Liverpool GP banned after deleting medical records to cover up mistakes

Dr Victor Ebenuwa amended records after a patient who received the wrong medicine had a heart attack.

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A Liverpool doctor who deleted medical records in a bid to cover up mistakes has been suspended.

After misreading the results of a blood test, Dr Victor Ebenuwa, a partner at the Margaret Thompson Medical Centre in Speke, administered medication that was inappropriate to the needs of a man known as Patient A. A medical practitioners tribunal hearing was told how upon studying test results Dr Ebenuwa erroneously recommended treatment for an overactive, rather than underactive thyroid for the patient.

Upon learning of his mistake, Dr Ebenuwa deleted records and changed data to show the medication he had prescribed was actually part of the man’s existing medical history. It has now been confirmed the long-serving practitioner will serve a three-month suspension as a result of his actions.

A tribunal was told last week how in March 2021, patient A had a consultation with Dr Ebenuwa regarding diarrhoea and was sent for tests. Upon receiving the results, the practitioner placed Patient A on medication to treat thyroid deficiency.

A month later, the man was admitted to Whiston Hospital having suffered a heart attack and upon being informed a month later, Dr Ebenuwa realised he had mistakenly diagnosed the wrong condition and medication. At this point, he sought to amend the records held for Patient A and deleted logs of a telephone consultation held between the two.

He did not at any point tell Patient A to stop taking the medication or communicate the errors he had made.

The patient would go on to suffer a second heart attack and died in July 2021. It was said Dr Ebenuwa’s actions were not thought to have been a direct causal link to the man’s death.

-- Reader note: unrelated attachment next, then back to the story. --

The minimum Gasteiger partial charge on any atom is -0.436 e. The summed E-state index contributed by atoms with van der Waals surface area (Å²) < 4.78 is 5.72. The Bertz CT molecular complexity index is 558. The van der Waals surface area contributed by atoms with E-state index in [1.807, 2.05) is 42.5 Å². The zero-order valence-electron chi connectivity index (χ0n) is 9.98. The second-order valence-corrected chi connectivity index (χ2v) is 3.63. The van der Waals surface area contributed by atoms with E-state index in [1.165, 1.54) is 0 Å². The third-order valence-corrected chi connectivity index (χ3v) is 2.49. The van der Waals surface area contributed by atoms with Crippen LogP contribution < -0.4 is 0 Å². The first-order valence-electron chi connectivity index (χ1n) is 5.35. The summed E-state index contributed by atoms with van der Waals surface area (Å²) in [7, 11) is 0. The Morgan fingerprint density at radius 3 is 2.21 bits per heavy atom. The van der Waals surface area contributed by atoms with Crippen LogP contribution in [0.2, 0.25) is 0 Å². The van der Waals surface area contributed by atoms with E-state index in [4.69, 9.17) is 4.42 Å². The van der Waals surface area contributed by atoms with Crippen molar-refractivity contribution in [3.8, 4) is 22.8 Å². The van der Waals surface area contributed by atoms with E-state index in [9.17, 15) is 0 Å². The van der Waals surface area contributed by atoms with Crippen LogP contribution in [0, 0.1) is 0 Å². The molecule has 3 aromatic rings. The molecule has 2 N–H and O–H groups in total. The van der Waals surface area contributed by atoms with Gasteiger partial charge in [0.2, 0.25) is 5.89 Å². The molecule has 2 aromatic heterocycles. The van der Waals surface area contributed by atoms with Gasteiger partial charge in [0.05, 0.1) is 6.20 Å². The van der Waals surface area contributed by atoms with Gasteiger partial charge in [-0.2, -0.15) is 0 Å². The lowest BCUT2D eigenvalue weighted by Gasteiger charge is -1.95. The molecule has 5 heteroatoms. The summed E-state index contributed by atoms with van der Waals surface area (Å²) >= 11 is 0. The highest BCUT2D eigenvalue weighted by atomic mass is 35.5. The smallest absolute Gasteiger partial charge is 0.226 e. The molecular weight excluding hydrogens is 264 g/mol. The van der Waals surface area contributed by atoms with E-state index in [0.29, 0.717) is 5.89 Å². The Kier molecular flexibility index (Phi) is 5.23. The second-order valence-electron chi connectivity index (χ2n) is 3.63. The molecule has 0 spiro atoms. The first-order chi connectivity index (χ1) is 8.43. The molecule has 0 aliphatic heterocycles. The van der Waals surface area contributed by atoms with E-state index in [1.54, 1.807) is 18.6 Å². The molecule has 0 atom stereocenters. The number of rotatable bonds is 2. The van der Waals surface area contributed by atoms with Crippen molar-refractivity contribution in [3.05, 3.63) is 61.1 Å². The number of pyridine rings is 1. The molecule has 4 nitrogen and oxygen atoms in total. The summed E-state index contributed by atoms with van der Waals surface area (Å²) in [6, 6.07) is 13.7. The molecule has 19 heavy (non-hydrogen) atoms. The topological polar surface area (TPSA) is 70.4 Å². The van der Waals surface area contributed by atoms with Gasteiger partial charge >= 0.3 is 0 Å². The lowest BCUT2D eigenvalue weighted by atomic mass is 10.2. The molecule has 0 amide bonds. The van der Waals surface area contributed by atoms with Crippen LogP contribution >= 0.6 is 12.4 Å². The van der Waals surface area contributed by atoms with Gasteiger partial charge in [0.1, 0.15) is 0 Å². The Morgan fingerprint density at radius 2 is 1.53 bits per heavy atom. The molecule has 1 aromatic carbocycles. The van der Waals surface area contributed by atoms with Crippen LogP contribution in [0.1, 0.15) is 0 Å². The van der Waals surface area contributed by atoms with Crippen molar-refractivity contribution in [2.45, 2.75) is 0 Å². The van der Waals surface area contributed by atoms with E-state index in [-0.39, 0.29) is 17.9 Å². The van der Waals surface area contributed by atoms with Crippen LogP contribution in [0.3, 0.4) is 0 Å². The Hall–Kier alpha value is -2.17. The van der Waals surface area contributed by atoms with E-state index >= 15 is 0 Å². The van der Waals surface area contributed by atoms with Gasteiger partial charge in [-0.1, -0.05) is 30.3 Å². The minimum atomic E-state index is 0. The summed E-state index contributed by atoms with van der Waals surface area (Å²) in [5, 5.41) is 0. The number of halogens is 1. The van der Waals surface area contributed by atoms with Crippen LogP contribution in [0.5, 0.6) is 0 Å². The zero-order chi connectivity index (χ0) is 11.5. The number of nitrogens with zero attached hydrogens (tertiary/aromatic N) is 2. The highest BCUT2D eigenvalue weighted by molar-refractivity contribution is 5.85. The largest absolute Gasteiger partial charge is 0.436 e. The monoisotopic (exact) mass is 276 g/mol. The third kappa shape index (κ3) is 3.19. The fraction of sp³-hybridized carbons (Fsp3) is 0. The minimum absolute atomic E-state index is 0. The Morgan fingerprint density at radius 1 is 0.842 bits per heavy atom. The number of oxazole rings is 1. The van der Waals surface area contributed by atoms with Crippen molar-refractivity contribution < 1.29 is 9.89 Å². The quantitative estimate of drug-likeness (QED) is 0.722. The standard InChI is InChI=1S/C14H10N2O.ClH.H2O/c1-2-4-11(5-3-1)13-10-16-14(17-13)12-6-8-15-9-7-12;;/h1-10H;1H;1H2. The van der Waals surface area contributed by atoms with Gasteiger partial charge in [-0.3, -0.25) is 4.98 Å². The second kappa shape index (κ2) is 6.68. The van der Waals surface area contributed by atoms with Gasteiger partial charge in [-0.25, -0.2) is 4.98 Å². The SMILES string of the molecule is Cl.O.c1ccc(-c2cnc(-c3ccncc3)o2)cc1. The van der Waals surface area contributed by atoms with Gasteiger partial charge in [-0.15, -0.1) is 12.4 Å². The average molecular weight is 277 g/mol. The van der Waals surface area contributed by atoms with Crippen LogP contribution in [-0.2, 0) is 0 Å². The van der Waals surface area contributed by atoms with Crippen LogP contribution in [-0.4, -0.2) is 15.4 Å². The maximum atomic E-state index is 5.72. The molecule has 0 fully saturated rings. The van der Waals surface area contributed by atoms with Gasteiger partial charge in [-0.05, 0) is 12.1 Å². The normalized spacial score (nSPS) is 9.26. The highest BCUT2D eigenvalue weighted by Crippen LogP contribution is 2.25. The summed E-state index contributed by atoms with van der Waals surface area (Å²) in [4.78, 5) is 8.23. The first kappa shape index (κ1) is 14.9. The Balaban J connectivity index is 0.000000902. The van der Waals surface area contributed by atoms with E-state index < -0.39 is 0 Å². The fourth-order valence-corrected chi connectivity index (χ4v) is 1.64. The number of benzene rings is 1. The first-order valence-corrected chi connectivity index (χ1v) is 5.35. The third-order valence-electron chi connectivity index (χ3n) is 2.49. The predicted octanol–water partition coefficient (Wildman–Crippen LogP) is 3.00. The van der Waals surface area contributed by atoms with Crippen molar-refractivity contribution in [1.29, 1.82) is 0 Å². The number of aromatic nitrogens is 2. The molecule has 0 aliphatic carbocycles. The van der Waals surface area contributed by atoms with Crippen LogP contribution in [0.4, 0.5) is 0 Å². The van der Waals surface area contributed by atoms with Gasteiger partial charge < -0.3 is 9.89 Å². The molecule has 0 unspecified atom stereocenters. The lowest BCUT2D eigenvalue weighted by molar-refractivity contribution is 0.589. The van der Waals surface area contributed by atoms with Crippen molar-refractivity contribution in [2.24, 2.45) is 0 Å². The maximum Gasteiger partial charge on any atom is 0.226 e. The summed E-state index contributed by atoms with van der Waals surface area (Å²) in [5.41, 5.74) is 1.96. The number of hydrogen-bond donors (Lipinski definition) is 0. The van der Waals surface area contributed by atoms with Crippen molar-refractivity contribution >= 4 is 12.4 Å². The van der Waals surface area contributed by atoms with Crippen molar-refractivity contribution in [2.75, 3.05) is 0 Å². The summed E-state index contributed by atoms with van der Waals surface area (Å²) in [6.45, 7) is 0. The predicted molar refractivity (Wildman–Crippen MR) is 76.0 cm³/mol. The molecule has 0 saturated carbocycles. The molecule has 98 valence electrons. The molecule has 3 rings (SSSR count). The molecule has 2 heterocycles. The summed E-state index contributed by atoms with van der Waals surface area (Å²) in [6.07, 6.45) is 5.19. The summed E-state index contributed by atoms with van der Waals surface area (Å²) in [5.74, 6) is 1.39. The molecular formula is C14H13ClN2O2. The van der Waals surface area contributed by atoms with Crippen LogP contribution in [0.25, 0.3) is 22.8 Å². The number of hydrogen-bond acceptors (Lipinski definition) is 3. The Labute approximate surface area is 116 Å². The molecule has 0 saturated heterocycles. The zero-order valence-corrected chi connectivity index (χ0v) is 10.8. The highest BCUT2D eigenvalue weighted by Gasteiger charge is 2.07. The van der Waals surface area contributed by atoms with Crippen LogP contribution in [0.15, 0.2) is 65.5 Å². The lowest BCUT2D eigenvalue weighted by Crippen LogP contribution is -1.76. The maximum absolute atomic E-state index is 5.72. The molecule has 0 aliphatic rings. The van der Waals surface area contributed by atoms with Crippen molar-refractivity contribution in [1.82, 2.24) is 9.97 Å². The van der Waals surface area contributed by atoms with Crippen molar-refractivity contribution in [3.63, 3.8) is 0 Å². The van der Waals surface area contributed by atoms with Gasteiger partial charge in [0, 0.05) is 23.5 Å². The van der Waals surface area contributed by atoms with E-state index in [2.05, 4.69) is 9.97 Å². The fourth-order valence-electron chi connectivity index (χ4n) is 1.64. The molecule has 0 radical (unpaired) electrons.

Dr Ebenuwa qualified from the University of Lagos, Nigeria, in 1989. He qualified as a Family Physician in 2000 and then went on to practise as a GP and trainer in Nigeria before moving to the UK in 2003.

Dr Ebenuwa joined the Margaret Thompson Medical Centre in 2006 and became a partner four years later.

The hearing was told how upon her father’s death, the daughter of patient A requested medical records from the practice. A meeting between her, practice officials and Dr Ebenuwa was held in February 2022, in which the doctor admitted he had misunderstood the initial test results.

It was said he expressed regret, apologised and was not aware patient A had suffered heart attacks. Counsel representing the GMC said Dr Ebenuwa’s actions may not have come to light had Patient A’s daughter not requested the records.

It was said Dr Ebenuwa’s decisions had been “designed to conceal his error” and he had admitted dishonesty. The hearing was told how the doctor had said his behaviour was “out of character” and his move to delete records had been “influenced by fear and shame.”

It was said the doctor had “buried his head in the sand and assumed all was well.” He had expressed “regret and apologies” when his errors came to light.

In handing out the three month suspension, the panel was satisfied that Dr Ebenuwa did not pose any safety risk to members of the public. As a result, it was confirmed the ban would come into effect 28 days after written notification was made to the GP.

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